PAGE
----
Maud Daudon joined the Seattle Metropolitan Chamber of Commerce as interim president & CEO on March 19, 2012. She stepped into this role after six years as president & CEO of Seattle-Northwest Securities Corporation (SNW), a Seattle-based independent, employee-owned, regionally focused investment bank, broker-dealer and asset management firm specializing in debt securities and related businesses. Prior to that, Daudon served as SNW’s managing director of Investment Banking and Municipal Sales and Trading. Before joining SNW in 2002, Daudon served for four years as deputy mayor and chief of staff for the city of Seattle, focusing on overall city strategy, public safety, labor issues, budget, information technology, and personnel. Previous to that, Daudon was the chief financial officer for the Port of Seattle for six years and held other finance-related positions for another two years. As CFO, Daudon was integral in helping the port achieve its financial goals and in completing long-range strategic financial planning. Daudon gained significant experience in public finance by working for six years completing transportation and public works-related bond financings for a national investment banking firm in their New York and Seattle offices. Daudon has been involved with the Chamber for 20 years and served a year-one term as chair of the Chamber from September 2010 to September 2011. In that role, she helped establish the Chamber’s three-year comprehensive plan. As interim president & CEO, she will work with staff and volunteers to ensure the organization’s progress continues unabated until a permanent CEO is selected. Daudon has a Master of Public and Private Management (M.P.P.M.) with emphasis on finance and economic development from Yale University and a B.A. from Hampshire College.

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Mark Edlen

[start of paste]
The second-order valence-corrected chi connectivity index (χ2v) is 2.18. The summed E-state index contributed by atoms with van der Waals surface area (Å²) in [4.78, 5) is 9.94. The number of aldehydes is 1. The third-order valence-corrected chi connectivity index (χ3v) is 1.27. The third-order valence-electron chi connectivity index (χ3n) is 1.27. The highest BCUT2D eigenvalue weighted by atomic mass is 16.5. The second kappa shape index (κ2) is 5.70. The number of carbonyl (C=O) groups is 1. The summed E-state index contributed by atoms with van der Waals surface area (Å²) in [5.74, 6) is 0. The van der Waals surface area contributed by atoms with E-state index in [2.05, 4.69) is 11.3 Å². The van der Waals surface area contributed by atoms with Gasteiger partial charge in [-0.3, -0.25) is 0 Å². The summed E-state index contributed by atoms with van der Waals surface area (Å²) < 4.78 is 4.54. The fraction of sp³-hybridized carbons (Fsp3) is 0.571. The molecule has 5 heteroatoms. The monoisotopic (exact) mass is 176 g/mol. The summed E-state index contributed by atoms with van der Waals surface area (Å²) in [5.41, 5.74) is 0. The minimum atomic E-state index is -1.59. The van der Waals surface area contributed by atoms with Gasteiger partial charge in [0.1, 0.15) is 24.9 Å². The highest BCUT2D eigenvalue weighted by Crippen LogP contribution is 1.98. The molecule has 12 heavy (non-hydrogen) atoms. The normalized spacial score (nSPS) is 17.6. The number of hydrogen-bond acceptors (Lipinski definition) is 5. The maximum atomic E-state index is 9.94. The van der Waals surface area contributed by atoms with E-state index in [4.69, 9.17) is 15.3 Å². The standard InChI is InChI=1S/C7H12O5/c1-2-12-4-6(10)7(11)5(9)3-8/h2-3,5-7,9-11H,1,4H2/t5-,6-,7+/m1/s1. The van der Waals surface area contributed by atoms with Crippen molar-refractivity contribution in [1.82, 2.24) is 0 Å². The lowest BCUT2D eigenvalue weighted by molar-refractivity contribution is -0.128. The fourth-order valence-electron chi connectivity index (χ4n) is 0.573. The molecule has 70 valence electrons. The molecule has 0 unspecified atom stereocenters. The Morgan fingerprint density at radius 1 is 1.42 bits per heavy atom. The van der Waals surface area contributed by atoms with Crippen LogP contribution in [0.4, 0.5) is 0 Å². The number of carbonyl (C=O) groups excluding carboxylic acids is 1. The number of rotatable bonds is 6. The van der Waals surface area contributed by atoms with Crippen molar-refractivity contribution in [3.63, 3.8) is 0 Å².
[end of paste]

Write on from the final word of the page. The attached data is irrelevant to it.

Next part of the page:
Mark Edlen is Co-Founder and Chairman of Gerding Edlen. He is recognized for his expertise and success in creating sustainable communities in mixed-use commercial, residential, educational and retail developments. For 20 years, Mark led the firm’s vision and growth with the belief that the path to preserving the environment leads directly to a new urban reality, where transformative buildings and quality assets foster communities. In his words, cities are the solution for a growing population. Since 1996, when Mark co-founded the firm with his good friend, Bob Gerding, who died in 2009, Gerding Edlen has grown into a leader of sustainable real estate investment, developing and owning more than 75 LEED certified buildings throughout the Western United States, Boston and Chicago. Gerding Edlen originated the 20-minute living concept and established a set of criteria called Principles of Place—where community plays a pivotal role alongside design and technology in the success of their properties. Mark is committed to developing buildings that attain net-zero energy use and embraces the fundamental philosophy of community that integrates neighborhoods, educational institutions and builds strong business, government and community partnerships. Mark and his wife, Ann are actively involved in the Portland community and are deeply committed to education, healthcare, the arts, sustainability and the built environment. They believe that as engaged citizens we must always be asking, how can we add to our community, what is our responsibility to the livability of the built environment and how can we help less fortunate Oregonians attain their dreams. They share these values with their three grown children, their spouses and two grandchildren. In addition to his role as a trustee for The Bullitt Foundation, Mark is as a member of the Board of Directors for Ecotrust and currently serves on the Portland Development Commission. Mark earned a BS degree and MBA in Finance from the University of Oregon.